Assistant practitioner Rebecca Greenacre is helping patients to support their own health and wellbeing while in hospital
When Rebecca first devised a booklet to promote patient wellbeing on her ward, she didn’t think it would become a published resource for services across her trust, never mind lead to her being shortlisted for an RCNi nursing award.
Rebecca, who’s worked on an older people’s medicine ward for eight years, says: “I wanted to reduce the boredom factor for patients. I noticed that sometimes they didn’t have much stimulation to keep them physically and mentally active.
“Often, physiotherapy colleagues can only visit patients once a day so the booklet explains physical exercises that patients can do on their own. The aim is to stop people becoming deconditioned, and the booklet also includes activities, such as quizzes, word searches and colouring, so people have something to stimulate themselves mentally.”
It helps to build more of a therapeutic relationship
Rebecca says her Beat Bedbound Boredom booklet is also a good tool to help nursing support workers engage with patients. “Staff and patients can do activities from the booklet together, helping staff build a rapport with patients,” says Rebecca. “It also helps to build more of a therapeutic relationship.”
The booklet has become an essential resource for patients and staff on Rebecca’s ward and even more so since the COVID-19 pandemic hit.
“It’s been really difficult for patients’ families because they haven’t been able to visit the ward as usual,” says Rebecca. “The booklet has helped to reassure them that we’re going the extra mile to give high quality care and that their relatives won’t just be left on their own without anything to do.
“At the start of the pandemic, relatives were worried that staff would be too busy and that patients wouldn’t be able to walk around the ward or have much interaction, but the booklet has helped to reassure them that we have things in place to keep their loved ones motivated.”
Embedding a good idea
Rebecca (pictured above), who is now undertaking a nursing degree apprenticeship, initially created the booklet a few years ago as coursework while studying to become an assistant practitioner.
She says it wasn’t until she attended the interview for her apprenticeship course a year or so later that she realised how much potential the tool had.
“I had to present something to the panel,” explains Rebecca. “I talked about the booklet and they were impressed. They encouraged me to speak to my chief nurse, who really champions quality improvement, to see if it could be used more widely.
“I arranged a meeting with her, and she loved the idea so we agreed to trial it on my ward, offering it to all patients and working with staff to embed the resource. With support from my trust’s quality improvement programme, I’m now in the process of adapting the booklet so it can be used in services across the trust, including the community.”
We agreed to trial it on my ward, offering it to all patients and working with staff to embed the resource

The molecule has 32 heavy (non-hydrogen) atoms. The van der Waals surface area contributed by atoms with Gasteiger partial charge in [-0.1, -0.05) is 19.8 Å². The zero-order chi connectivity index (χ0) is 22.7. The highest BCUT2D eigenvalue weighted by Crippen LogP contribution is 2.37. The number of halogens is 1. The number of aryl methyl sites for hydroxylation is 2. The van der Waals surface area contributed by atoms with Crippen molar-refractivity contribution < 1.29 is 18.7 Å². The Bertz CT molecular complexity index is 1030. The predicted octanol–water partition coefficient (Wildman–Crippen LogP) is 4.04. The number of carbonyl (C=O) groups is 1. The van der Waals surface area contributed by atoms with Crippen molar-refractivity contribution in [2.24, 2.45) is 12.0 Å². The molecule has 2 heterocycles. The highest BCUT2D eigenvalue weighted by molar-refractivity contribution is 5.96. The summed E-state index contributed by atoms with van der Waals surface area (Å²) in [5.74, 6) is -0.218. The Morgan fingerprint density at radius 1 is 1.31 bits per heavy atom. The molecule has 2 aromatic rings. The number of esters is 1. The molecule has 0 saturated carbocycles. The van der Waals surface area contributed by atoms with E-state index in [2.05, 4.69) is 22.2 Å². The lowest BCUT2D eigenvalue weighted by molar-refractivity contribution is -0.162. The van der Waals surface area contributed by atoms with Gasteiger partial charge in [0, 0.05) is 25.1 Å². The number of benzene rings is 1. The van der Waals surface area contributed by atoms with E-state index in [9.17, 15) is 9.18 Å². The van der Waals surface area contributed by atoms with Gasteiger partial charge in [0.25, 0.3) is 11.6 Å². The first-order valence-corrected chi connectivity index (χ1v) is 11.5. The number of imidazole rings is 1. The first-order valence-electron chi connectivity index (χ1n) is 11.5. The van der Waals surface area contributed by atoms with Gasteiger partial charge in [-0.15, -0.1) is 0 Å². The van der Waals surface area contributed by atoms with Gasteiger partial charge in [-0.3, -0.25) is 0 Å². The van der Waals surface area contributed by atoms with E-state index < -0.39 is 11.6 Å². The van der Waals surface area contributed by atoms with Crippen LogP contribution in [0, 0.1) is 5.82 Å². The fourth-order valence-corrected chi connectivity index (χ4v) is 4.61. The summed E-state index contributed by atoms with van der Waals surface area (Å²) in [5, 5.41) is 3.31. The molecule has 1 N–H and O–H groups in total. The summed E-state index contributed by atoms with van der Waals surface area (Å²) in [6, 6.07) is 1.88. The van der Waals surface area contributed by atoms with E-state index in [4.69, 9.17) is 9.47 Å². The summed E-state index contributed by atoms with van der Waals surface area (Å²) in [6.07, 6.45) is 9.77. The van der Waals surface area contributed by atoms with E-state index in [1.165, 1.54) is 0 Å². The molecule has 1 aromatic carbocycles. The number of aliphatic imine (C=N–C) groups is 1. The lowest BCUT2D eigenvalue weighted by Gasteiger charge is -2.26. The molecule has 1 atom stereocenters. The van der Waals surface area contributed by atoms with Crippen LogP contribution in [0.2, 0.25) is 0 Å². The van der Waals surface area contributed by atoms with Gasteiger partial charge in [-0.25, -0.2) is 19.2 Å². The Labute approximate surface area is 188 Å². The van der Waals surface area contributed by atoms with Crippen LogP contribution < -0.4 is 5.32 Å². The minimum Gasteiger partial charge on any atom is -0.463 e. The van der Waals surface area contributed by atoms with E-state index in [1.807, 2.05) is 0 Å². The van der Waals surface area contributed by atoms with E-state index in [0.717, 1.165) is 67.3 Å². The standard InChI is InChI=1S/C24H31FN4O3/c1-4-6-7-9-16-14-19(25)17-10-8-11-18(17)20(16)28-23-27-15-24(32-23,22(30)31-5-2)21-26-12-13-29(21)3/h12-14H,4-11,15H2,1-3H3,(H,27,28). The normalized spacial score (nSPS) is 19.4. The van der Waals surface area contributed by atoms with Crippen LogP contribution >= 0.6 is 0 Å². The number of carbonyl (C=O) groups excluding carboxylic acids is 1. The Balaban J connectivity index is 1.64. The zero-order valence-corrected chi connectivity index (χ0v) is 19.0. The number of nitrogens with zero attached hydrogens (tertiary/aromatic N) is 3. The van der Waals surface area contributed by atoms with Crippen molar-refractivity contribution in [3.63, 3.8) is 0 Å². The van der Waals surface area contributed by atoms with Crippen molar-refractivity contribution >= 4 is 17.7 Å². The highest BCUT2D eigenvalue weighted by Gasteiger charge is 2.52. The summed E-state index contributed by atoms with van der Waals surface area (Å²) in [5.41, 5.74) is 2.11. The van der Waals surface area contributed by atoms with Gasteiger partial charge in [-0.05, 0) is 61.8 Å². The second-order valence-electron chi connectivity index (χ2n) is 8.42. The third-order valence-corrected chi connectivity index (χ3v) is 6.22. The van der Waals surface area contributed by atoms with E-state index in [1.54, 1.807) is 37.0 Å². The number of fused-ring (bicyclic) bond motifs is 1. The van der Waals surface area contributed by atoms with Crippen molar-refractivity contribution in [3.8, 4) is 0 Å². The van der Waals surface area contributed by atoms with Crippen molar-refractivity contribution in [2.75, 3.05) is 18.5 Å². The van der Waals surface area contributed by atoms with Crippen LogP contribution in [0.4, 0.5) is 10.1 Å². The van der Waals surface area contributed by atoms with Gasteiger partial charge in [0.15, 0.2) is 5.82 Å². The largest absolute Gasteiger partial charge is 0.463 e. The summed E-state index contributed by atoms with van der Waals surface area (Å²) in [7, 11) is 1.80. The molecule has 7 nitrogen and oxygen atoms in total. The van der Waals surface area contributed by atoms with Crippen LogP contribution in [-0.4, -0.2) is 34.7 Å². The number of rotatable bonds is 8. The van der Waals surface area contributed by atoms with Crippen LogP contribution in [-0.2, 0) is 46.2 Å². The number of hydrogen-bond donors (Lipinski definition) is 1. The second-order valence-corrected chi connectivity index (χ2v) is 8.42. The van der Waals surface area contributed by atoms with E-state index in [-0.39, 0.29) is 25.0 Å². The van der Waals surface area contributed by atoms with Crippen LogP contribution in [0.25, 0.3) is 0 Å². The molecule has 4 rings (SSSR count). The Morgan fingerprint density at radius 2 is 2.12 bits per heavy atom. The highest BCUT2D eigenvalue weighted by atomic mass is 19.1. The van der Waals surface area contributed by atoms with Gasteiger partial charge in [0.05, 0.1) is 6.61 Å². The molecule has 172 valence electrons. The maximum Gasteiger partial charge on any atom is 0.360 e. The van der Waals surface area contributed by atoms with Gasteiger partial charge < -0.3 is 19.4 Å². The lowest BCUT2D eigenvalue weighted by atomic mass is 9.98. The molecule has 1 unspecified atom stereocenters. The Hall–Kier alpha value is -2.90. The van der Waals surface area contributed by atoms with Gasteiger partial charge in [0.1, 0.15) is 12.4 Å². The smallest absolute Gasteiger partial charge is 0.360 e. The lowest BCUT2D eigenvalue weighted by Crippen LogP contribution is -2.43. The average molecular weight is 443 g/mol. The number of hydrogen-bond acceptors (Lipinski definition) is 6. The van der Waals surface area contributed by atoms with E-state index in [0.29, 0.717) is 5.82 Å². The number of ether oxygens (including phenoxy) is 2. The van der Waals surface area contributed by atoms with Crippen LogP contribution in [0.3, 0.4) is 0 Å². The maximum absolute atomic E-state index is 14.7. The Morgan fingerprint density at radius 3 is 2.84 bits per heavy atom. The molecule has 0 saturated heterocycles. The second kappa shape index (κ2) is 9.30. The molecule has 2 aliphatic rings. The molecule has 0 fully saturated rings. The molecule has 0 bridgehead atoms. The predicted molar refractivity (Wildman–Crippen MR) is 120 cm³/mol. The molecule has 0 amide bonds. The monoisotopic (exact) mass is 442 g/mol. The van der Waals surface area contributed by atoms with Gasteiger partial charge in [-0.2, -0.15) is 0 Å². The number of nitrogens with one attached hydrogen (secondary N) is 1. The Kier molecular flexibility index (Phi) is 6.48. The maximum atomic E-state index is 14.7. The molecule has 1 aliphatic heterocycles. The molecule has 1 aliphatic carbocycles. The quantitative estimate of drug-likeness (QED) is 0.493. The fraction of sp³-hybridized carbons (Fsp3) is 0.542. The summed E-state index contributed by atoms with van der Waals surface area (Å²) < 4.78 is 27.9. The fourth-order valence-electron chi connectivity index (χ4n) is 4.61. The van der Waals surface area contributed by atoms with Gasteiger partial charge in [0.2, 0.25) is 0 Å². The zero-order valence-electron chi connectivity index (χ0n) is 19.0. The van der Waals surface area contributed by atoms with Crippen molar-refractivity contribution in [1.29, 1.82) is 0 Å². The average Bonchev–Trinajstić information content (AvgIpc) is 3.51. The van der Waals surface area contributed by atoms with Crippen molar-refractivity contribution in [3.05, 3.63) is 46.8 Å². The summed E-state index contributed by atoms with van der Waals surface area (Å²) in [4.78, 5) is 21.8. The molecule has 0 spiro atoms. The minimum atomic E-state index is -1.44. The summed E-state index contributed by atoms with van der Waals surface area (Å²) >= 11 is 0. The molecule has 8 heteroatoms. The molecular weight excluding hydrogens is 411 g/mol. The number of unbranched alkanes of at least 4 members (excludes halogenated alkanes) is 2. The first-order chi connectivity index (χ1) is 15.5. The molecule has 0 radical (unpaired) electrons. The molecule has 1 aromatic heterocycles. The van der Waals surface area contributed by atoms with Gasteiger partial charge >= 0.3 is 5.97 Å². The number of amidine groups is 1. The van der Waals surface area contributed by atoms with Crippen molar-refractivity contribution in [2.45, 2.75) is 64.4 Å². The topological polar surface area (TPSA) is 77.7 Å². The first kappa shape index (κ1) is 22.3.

Rebecca says the time she’s spent on placements during her apprenticeship has helped her think about how to adapt the booklet for different patient groups.
“I’m on a cardiology placement at the moment which is generally a younger patient group,” says Rebecca. “It’s helped me think about how I need to adapt the wording, as well as the content, to make sure the booklet is as effective as possible for different services.”
Rebecca is keen to have a nominated member of staff in each service to help her roll out the booklet. “It’s a large hospital and we also have community services so it would be difficult for me to visit each area,” says Rebecca. “I’m hoping to identify staff champions so they can ensure the booklet is being utilised and explain to staff how and when to use it so patients can get the most out of it.”
I hope my project encourages others to put their own ideas into action. You don’t have to be a registered member of staff to make a difference
Recognising excellent care
Rebecca’s booklet has made such a difference to patient care on her ward that earlier this year she was shortlisted in the nursing support worker category of the RCNi Nurse Awards.
“It was such an honour to be recognised in this way,” says Rebecca. “For me, the fact that it happened during International Year of the Nurse and Midwife makes it even more special. We need to celebrate our profession and all the amazing things that nursing staff do.
“I really hope my project encourages other nursing support workers to put their own ideas to improve services into action. You don’t have to be a registered member of staff to make a difference.”
We need to celebrate our profession and all the amazing things that nursing staff do.
So, what’s Rebecca’s advice? “If you have an idea, I’d recommend spending some time writing down what you’d like to do and why,” says Rebecca. “If it’s a tool or resource, then create a prototype.
“Most importantly, have the confidence in yourself to take it to your manager or chief nurse. It’s nerve-wracking but I’m so glad that I did it because it’s opened up so many doors and I can see that it’s made a difference to patients.”
RCN Professional Lead for Nursing Support Workers Ofrah Muflahi adds: “Quality improvement is everyone’s responsibility. The work that Rebecca has done demonstrates this and shows the benefits that nursing support workers bring to the workplace. Rebecca’s determination to share her vital work is transforming the lives of patients.”
Nursing Support Workers' Day
On 23 November, we’re celebrating the vital contribution nursing support workers like Rebecca make in caring for the health of our nation on our first Nursing Support Workers’ Day.